Instead of a puzzle piece just waiting for that one other piece that will perfectly fit you, be a room finding a paint color! Or if I quit being so annoyingly/humorously metaphorical, be a person who realizes there is more than one kind of soul mate.

Thursday, April 17, 2014

The Fall and Restoration of Bucky Barnes

     It's probably a reflection of my nerdy Christian/English major tendencies that one of the things that I like to do for fun is look for Christian themes and symbols in the movies and TV I watch. The fun part for me is that I'm sure in almost every case, the symbols are not intentional, and yet they're there and it can be amazing how well they match up with Christian beliefs. Once I saw how often they show up, mostly in the presence of a Christ figure, I look at it like a puzzle, matching the characters in relation to one another to certain figures and ideas. And so, when I saw Marvel's latest installment, Captain America: The Winter Soldier, I was bound to look for and maybe find something. After watching the movie with my family, I went to my cashier job, and during one of the more boring parts of my day when my mind was free to wander, I found some interesting things.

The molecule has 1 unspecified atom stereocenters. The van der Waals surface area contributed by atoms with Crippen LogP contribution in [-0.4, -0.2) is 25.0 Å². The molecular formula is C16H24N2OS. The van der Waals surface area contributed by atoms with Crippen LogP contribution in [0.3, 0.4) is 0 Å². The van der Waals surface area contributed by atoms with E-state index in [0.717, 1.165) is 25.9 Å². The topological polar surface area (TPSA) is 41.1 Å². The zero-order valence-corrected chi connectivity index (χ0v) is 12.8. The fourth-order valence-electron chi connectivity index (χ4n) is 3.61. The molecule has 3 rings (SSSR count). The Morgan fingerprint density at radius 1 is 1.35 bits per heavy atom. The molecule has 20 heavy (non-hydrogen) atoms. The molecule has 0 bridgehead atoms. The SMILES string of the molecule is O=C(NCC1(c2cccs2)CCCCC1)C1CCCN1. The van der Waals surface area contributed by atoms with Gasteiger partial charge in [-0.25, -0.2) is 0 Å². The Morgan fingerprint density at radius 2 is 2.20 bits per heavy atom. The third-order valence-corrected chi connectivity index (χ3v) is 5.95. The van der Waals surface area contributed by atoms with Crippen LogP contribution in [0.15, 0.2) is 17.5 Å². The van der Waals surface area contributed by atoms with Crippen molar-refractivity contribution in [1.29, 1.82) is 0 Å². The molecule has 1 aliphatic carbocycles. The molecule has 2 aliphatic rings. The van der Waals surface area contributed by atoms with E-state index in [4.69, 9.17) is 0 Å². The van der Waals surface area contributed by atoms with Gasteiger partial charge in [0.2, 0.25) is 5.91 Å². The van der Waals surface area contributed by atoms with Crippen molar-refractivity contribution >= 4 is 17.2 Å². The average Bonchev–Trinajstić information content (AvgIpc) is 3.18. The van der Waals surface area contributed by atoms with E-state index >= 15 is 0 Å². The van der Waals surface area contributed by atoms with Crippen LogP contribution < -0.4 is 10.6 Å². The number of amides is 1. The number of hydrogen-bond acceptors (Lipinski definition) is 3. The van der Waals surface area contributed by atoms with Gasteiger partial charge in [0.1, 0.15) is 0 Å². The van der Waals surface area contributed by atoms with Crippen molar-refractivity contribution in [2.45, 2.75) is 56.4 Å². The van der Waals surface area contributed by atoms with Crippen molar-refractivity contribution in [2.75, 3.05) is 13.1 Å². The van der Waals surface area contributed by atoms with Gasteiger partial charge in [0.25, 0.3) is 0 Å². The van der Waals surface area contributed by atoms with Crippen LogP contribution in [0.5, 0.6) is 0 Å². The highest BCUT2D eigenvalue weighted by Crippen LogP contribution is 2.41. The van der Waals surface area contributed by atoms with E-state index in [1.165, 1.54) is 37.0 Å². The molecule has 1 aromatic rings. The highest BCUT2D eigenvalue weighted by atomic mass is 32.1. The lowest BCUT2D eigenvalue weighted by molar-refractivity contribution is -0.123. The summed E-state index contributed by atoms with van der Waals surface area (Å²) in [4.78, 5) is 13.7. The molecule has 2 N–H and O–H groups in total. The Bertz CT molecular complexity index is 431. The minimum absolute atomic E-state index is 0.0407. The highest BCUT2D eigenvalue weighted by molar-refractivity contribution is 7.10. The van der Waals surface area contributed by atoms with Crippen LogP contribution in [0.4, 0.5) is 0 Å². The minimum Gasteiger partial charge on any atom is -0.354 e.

SPOILER ALERT: If you haven't seen the second Captain America and you don't want to know what happens, don't read anymore. Or go watch it, and then come and read.


     First and foremost, one of the things I learned in a class I had in college is that if it's a superhero movie, that superhero is symbolically bound to be a Christ figure. And so right away, Captain America, Steve Rogers, is our Christ figure. What do I mean by Christ figure? A Christ figure, as far as my short definition goes, stands in for Christ because the character has qualities or does things that are like Christ in one or a combination of ways. Usually it involves a character's sacrifice of themselves, a character's superhuman qualities, or a character's destiny to save others from harm. Steve Rogers hits all these marks. And as he became the Christ figure in my mind, his relationship to Bucky Barnes, revealed to be the Winter Soldier, became symbolic of greater things. So if you're in for a ride, here's how I see it: Steve Rogers is Christ/God, and Bucky Barnes is us, and their realtionship to each other can represent humanity's fall into sin, and Christ's sacrifice in order to bring us back to having a relationship with him.